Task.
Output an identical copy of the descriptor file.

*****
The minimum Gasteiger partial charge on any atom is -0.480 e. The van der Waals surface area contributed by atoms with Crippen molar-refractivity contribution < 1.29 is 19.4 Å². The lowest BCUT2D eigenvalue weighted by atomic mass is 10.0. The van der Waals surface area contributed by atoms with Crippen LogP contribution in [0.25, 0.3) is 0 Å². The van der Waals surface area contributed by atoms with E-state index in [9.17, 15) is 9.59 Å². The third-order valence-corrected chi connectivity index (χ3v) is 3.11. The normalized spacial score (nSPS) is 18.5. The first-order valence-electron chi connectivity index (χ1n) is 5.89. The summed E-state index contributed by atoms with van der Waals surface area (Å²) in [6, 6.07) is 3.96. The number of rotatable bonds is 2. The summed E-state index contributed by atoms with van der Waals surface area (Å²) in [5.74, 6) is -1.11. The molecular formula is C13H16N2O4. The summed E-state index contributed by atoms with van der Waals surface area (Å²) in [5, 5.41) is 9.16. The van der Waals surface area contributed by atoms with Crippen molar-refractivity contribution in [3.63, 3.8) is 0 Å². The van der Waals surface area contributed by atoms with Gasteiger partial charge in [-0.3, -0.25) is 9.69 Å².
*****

The minimum Gasteiger partial charge on any atom is -0.480 e. The van der Waals surface area contributed by atoms with Crippen molar-refractivity contribution < 1.29 is 19.4 Å². The lowest BCUT2D eigenvalue weighted by atomic mass is 10.0. The van der Waals surface area contributed by atoms with Crippen LogP contribution in [0.25, 0.3) is 0 Å². The van der Waals surface area contributed by atoms with E-state index in [9.17, 15) is 9.59 Å². The third-order valence-corrected chi connectivity index (χ3v) is 3.11. The normalized spacial score (nSPS) is 18.5. The first-order valence-electron chi connectivity index (χ1n) is 5.89. The summed E-state index contributed by atoms with van der Waals surface area (Å²) in [6, 6.07) is 3.96. The number of rotatable bonds is 2. The summed E-state index contributed by atoms with van der Waals surface area (Å²) in [5.74, 6) is -1.11. The molecular formula is C13H16N2O4. The summed E-state index contributed by atoms with van der Waals surface area (Å²) in [5, 5.41) is 9.16. The van der Waals surface area contributed by atoms with Crippen molar-refractivity contribution in [3.63, 3.8) is 0 Å². The van der Waals surface area contributed by atoms with Gasteiger partial charge in [-0.3, -0.25) is 9.69 Å².